Yesterday, Cody and I flagged the news that a Malaysian Airlines Boeing 777, en route to Kuala Lumpur, had crashed in Ukraine near the border with Russia.
U.S. officials confirmed yesterday that the plane had been shot down The New York Times reports that the perpetrators allegedly used a Russian-made surface-to-air missile. According to the Associated Press, Ukraine has blamed pro-Russian militants for the crash. In support of these statements, the Ukrainian Secret Service released a video containing a sound recording of a Russian intelligence official and a rebel discussing the attack. The Washington Post shares the video. According to the Hill, both Senator John McCain (R-AZ) and former Secretary of State Hillary Clinton yesterday suggested that the Russian separatists may be responsible. Today, President Obama announced that current U.S. intelligence indicates that the rebels are, in fact, to blame for shooting down the airliner. The Times has details on his statements.
Investigation into the crash has begun. But, per the Post, the inquiry may already be compromised. On that point, speaking to CBS News, former Chairman of the National Transportation Safety Board (NTSB) Mark Rosenker noted, “It’s a contaminated site” due to stolen parts. And the Times reports that the plane’s data and audio recording devices appear to be missing. Both the Ukrainian government and rebel forces claim to have them.
Of the investigation, President Obama declared, “[t]he United States will offer any assistance we can to help determine what happened and why.” Yesterday, he spoke separately with Dutch Prime Minister Mark Rutte, Malaysian Prime Minister Najib Razak, Ukrainian President Petro Poroshenko, and Russian President Vladimir Putin. Politico notes that the crash certainly adds “new pressure on the White House and European leaders to address the conflict in Ukraine and confront… Putin.” Apropos: Stars and Stripes says that the U.N. Security Council met today at 10 a.m. to discuss the situation in Ukraine. According to the Post, during the discussion, U.S. ambassador to the U.N. Samantha Power outlined the conclusions of the United States: “Our assessment is that Malaysia Airlines Flight 17… was likely downed by an SA-11 missile, operated from a separatist-held location in eastern Ukraine.” The Times Editorial Board argues that the one person who can end the violence is Putin.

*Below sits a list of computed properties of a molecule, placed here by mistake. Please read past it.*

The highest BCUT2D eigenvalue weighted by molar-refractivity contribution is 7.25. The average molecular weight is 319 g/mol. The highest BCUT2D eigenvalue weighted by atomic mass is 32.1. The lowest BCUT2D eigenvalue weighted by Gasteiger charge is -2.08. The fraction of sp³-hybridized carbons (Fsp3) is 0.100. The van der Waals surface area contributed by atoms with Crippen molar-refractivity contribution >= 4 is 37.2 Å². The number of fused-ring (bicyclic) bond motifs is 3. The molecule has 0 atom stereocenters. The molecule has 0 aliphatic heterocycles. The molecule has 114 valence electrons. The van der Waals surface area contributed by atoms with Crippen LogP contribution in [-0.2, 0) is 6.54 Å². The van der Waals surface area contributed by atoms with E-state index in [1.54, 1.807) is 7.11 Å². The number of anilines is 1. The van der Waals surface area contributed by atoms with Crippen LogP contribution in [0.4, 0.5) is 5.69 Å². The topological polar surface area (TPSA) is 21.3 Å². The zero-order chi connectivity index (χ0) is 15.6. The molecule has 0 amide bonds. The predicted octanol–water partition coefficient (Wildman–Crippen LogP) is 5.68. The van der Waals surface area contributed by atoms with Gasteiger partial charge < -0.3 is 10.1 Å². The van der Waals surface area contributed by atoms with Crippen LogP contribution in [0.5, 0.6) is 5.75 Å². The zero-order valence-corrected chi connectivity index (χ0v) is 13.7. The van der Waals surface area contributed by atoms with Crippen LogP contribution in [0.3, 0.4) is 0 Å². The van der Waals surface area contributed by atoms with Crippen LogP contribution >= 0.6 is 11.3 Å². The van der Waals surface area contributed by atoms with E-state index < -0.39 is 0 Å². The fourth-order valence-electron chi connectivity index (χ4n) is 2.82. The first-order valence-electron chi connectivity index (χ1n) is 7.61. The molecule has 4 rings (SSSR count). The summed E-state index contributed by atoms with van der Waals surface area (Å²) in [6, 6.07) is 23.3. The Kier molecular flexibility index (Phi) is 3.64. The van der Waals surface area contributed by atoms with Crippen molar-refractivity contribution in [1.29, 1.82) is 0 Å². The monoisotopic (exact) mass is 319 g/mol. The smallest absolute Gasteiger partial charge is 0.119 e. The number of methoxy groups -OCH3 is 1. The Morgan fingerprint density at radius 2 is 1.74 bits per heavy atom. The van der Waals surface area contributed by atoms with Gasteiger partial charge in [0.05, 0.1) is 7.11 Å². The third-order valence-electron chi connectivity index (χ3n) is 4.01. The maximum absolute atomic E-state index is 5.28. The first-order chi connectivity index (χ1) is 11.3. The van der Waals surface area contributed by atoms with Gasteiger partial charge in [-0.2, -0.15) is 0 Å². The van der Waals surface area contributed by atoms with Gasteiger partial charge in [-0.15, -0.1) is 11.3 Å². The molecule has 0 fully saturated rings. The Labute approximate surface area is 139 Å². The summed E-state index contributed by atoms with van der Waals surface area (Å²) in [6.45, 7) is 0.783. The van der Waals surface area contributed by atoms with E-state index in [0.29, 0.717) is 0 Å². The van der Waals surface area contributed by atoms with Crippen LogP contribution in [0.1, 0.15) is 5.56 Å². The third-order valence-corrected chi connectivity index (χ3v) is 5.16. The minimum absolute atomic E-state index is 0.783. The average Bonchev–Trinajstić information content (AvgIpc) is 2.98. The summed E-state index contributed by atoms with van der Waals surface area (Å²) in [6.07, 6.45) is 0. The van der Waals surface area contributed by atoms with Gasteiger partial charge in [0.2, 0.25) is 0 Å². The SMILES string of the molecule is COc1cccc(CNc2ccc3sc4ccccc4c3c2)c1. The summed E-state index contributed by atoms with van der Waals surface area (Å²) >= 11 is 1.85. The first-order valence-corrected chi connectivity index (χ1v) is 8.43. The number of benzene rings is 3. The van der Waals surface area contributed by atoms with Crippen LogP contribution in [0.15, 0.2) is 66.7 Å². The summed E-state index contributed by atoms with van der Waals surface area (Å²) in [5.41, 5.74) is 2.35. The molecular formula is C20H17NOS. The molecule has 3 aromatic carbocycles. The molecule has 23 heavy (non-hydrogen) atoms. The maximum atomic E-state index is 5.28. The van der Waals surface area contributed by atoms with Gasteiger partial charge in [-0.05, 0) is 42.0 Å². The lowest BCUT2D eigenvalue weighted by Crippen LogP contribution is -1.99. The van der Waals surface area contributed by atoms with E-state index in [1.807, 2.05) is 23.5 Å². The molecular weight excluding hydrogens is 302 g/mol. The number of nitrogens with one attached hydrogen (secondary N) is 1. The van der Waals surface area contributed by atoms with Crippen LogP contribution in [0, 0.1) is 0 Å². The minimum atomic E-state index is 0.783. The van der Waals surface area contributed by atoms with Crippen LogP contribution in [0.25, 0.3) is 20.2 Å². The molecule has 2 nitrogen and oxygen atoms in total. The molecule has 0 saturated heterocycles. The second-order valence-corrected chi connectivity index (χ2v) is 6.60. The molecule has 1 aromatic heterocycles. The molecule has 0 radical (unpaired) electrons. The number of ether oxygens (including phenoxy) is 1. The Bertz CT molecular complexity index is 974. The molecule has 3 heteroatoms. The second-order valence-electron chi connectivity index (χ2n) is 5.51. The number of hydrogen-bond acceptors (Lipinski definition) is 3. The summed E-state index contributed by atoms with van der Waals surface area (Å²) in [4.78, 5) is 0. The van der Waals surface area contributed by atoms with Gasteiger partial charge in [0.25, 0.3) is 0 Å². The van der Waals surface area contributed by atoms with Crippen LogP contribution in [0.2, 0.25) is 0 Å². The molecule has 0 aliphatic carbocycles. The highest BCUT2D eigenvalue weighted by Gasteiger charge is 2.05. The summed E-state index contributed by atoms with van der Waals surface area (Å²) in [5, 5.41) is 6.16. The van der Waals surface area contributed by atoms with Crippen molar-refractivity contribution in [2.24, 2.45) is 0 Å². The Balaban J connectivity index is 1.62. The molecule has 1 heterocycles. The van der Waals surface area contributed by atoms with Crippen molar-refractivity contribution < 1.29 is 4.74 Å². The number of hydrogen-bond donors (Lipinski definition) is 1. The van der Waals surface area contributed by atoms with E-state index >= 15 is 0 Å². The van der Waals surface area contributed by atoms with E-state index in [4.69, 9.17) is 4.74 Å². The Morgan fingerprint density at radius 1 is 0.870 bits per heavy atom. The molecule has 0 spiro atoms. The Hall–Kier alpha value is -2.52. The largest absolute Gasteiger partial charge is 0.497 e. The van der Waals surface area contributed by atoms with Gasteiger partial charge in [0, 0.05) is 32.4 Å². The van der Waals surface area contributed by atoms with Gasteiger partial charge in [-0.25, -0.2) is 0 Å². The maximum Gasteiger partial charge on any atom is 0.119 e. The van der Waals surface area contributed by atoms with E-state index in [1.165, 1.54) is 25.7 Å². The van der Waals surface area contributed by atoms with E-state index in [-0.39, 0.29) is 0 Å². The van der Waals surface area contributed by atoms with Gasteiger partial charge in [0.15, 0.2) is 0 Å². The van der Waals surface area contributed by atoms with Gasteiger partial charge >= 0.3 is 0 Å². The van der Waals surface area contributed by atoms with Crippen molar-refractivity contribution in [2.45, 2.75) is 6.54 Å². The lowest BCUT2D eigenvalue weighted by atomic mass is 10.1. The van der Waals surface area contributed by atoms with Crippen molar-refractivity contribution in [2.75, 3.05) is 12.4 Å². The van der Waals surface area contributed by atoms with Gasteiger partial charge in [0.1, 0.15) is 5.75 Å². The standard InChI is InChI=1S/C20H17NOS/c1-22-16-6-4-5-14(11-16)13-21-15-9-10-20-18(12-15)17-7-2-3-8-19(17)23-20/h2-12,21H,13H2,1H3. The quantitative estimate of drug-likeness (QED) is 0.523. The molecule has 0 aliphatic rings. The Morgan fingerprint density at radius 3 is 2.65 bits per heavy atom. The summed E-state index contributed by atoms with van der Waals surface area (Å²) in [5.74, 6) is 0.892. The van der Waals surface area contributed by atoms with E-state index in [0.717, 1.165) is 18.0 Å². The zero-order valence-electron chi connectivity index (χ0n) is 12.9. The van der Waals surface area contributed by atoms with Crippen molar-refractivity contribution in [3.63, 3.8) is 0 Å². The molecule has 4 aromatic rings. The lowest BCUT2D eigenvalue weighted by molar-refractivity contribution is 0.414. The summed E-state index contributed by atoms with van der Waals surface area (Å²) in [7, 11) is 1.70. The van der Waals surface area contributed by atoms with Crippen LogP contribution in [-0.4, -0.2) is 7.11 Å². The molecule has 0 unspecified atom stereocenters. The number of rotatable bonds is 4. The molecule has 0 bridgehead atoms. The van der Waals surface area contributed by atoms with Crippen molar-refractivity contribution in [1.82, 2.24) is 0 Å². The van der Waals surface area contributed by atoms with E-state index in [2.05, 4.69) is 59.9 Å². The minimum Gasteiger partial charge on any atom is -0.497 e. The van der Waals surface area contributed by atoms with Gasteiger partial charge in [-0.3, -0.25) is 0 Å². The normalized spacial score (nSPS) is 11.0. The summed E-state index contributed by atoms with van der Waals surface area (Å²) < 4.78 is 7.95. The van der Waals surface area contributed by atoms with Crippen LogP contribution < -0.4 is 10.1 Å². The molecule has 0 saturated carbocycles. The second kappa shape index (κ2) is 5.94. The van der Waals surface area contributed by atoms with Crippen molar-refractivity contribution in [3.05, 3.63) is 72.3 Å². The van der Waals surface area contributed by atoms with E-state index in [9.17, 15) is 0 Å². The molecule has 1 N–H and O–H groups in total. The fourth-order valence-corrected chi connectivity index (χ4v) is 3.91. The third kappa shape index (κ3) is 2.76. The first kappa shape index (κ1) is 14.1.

In a Post op-ed, David Ignatius examines how European energy needs complicate the sanctions process against Russia. Indeed, German Chancellor Angela Merkel announced today that sanctions against Russia in response to the plane crash would be “premature.” The Hill has more on her statements.
Meanwhile, Reuters reports that the CIA station chief in Berlin has left Germany, following a request from the Berlin government that he do so.
Israel launched a ground invasion of the Gaza Strip yesterday. According to the Post, “Israel chose to launch a ground offensive after exhausting other options.” This morning, Israeli Prime Minister Benjamin Netanyahu called for “a significant expansion” of the attack. The AP describes the current situation in Gaza. In a daily press briefing, State Department spokesperson Jen Psaki declared, “We are increasingly concerned about the safety and security of civilians on both sides… [and] heartbroken by the high civilian death toll in Gaza.” In an interview with the AP, the Palestinian U.N. envoy said he hoped for an Egyptian-brokered cease-fire to end the violence soon. In a Post op-ed, though, Eugene Robinson is doubtful, writing that we may not see an Israeli-Palestinian peace “in our lifetimes.”
According to the Hill, yesterday, members of the Senate Appropriations Committee defeated an amendment from Senator Mark Pryor (D-AR). It would have denied the Obama administration’s $500 million request to arm and train Syrian rebels.
In the Daily Beast, Christopher Dickey argues that the U.S. should let Iran handle the situation in Iraq. Meanwhile, in a Post op-ed, American Enterprise Institute research fellow Katherine Zimmerman articulates why the Obama administration’s strategy in Yemen should not serve as a model for U.S. policy in Iraq and Syria.
The Times informs us that an audit of nearly eight million ballots cast during the Afghanistan election commenced yesterday.
From the Daily Beast: following the assault on Kabul International Airport, a number of Pakistani Taliban militants have moved into Afghanistan to assist in attacks there.
Although the global violence seems overwhelming, Fareed Zakaria in a Post op-ed asserts that it is actually “not the worst of times.”
The Guardian shares an interview with former NSA contractor Edward Snowden. During the discussion, Snowden declares, “Regardless of what happens, if I end up in chains in Guantanamo, I can live with that.” The Hill has more on the quote.
On Wednesday, a judge for the Southern District of New York sentenced Ahmed Abassi, a Tunisian man who allegedly had wanted to use bacterial agents to contaminate the U.S. air and water supply, to time served. Following the hearing, Abassi will be deported to his home country. The Times shares the story.
The AP notes that Pvt. Chelsea Manning will begin receiving gender treatment at the military prison at Ft. Leavenworth, Kansas.
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